Technologies from Around the Globe are Invited for Space Technology Hall of Fame Nomination
Written by: developer
The Space Foundation is now seeking nominations for induction into the prestigious Space Technology Hall of Fame® in 2015. The program honors innovations by organizations and individuals who transform space technology into commercial products that improve life on Earth.
The deadline is Aug. 22, 2014, and anyone can submit a nomination of a technology that was developed anywhere in the world for use in space and then modified or adapted for use on Earth.
Inducted technologies have included life-saving medical devices, health improvement technologies, energy-saving technologies, satellite and telecommunication technologies and practical commercial devices. Some noteworthy examples are the automatic external defibrillator; non-invasive breast biopsy technology; MRI and CAT scan imaging; anti-shock garments; LASIK eye surgery; implantable pacemakers and hearing aids; and technologies that power cellular phones, terrestrial networks and satellite broadcast television and radio communications.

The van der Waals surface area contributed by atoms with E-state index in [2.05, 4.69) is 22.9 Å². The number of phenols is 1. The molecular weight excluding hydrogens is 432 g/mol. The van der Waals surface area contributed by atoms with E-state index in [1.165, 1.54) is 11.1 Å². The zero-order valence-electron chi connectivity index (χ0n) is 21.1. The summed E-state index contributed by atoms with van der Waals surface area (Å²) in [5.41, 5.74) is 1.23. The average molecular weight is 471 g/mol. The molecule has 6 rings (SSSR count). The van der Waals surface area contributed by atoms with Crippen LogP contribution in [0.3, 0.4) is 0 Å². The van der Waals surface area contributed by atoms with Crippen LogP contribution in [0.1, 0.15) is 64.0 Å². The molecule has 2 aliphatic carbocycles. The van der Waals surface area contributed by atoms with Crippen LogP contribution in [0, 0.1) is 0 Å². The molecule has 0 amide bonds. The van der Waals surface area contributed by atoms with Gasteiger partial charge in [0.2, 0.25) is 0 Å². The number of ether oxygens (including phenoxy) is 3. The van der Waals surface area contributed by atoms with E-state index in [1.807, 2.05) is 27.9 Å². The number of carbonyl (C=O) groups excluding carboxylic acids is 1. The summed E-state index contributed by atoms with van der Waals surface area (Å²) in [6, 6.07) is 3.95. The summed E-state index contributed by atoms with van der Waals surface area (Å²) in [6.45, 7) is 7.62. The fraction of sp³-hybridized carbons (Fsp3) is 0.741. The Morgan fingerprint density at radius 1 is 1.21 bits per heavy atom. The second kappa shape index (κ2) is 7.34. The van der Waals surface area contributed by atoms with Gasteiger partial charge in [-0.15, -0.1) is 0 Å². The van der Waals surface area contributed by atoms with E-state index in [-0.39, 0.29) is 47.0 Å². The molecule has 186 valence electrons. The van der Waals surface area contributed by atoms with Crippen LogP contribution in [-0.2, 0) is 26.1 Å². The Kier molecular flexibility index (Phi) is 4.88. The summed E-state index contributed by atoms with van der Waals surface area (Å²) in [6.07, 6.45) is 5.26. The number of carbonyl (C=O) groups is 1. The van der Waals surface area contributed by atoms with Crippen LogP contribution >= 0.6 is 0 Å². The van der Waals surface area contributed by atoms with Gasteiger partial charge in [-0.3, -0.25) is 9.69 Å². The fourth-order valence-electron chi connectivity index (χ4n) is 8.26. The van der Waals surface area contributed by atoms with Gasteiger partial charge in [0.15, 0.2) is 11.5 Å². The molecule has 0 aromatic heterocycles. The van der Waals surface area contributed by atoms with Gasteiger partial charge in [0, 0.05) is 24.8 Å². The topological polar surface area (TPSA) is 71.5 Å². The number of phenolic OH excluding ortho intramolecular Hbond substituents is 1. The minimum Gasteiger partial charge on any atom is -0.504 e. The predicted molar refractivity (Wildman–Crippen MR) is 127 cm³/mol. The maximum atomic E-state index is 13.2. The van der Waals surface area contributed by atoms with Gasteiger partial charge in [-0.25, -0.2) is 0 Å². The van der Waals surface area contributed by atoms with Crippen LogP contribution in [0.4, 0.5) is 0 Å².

The Space Foundation’s Space Technology Hall of Fame was established in 1988 to increase public awareness of the benefits that result from space exploration programs and to encourage further innovation. Since that time, 69 technologies have been inducted.
Each nomination is reviewed for completeness, assessed by technical experts and then ranked by a prestigious panel of judges who look at economic benefit, public awareness, societal benefit, longevity and public/private/partnership investment.
Award ceremonies for the 2015 inductees will take place on April 16, 2015, at The Broadmoor in Colorado Springs, Colo., USA, during the 31st Space Symposium. Conducted by the Space Foundation, the Symposium is the premier annual gathering of the global space community.
Additional information about the Space Technology Hall of Fame, including a complete list of inducted technologies, is available at www.SpaceTechHallofFame.org.
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This article is part of Space Watch: July 2014 (Volume: 13, Issue: 7).
Posted in International Affairs